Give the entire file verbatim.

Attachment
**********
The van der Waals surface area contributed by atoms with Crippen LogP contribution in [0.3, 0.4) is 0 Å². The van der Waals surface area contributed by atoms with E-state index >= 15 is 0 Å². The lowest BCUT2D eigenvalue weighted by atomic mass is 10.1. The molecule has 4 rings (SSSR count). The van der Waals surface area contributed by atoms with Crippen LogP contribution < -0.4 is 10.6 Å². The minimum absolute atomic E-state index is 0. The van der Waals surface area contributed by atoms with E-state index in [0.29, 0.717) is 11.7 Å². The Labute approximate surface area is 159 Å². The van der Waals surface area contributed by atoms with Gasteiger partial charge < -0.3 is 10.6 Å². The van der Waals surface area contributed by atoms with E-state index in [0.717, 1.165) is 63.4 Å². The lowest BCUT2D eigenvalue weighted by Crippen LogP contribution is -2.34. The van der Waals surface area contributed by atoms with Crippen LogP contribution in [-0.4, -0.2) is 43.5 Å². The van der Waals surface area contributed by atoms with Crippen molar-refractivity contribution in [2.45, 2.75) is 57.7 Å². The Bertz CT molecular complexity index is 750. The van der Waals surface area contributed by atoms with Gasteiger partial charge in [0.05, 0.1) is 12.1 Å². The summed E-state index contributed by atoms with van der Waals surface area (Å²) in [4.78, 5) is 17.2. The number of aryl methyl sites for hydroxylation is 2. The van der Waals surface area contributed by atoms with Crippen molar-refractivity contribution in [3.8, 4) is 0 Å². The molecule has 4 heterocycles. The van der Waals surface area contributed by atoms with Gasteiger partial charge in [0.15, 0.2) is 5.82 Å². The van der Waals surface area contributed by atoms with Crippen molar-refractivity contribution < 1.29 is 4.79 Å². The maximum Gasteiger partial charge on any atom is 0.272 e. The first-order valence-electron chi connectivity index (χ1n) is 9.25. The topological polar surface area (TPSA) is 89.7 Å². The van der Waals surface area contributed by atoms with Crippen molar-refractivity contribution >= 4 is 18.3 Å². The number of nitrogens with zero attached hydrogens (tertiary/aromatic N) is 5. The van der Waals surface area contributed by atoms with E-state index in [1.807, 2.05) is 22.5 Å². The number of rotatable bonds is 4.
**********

The van der Waals surface area contributed by atoms with Crippen LogP contribution in [0.3, 0.4) is 0 Å². The van der Waals surface area contributed by atoms with E-state index >= 15 is 0 Å². The lowest BCUT2D eigenvalue weighted by atomic mass is 10.1. The molecule has 4 rings (SSSR count). The van der Waals surface area contributed by atoms with Crippen LogP contribution < -0.4 is 10.6 Å². The minimum absolute atomic E-state index is 0. The van der Waals surface area contributed by atoms with E-state index in [0.29, 0.717) is 11.7 Å². The Labute approximate surface area is 159 Å². The van der Waals surface area contributed by atoms with Gasteiger partial charge < -0.3 is 10.6 Å². The van der Waals surface area contributed by atoms with E-state index in [0.717, 1.165) is 63.4 Å². The lowest BCUT2D eigenvalue weighted by Crippen LogP contribution is -2.34. The van der Waals surface area contributed by atoms with Crippen LogP contribution in [-0.4, -0.2) is 43.5 Å². The van der Waals surface area contributed by atoms with Crippen molar-refractivity contribution in [2.45, 2.75) is 57.7 Å². The Bertz CT molecular complexity index is 750. The van der Waals surface area contributed by atoms with Gasteiger partial charge in [0.05, 0.1) is 12.1 Å². The summed E-state index contributed by atoms with van der Waals surface area (Å²) in [4.78, 5) is 17.2. The number of aryl methyl sites for hydroxylation is 2. The van der Waals surface area contributed by atoms with Crippen molar-refractivity contribution in [3.8, 4) is 0 Å². The molecule has 4 heterocycles. The van der Waals surface area contributed by atoms with Gasteiger partial charge in [0.15, 0.2) is 5.82 Å². The van der Waals surface area contributed by atoms with Crippen molar-refractivity contribution < 1.29 is 4.79 Å². The maximum Gasteiger partial charge on any atom is 0.272 e. The first-order valence-electron chi connectivity index (χ1n) is 9.25. The topological polar surface area (TPSA) is 89.7 Å². The van der Waals surface area contributed by atoms with Crippen molar-refractivity contribution >= 4 is 18.3 Å². The number of nitrogens with zero attached hydrogens (tertiary/aromatic N) is 5. The van der Waals surface area contributed by atoms with E-state index in [1.807, 2.05) is 22.5 Å². The number of rotatable bonds is 4.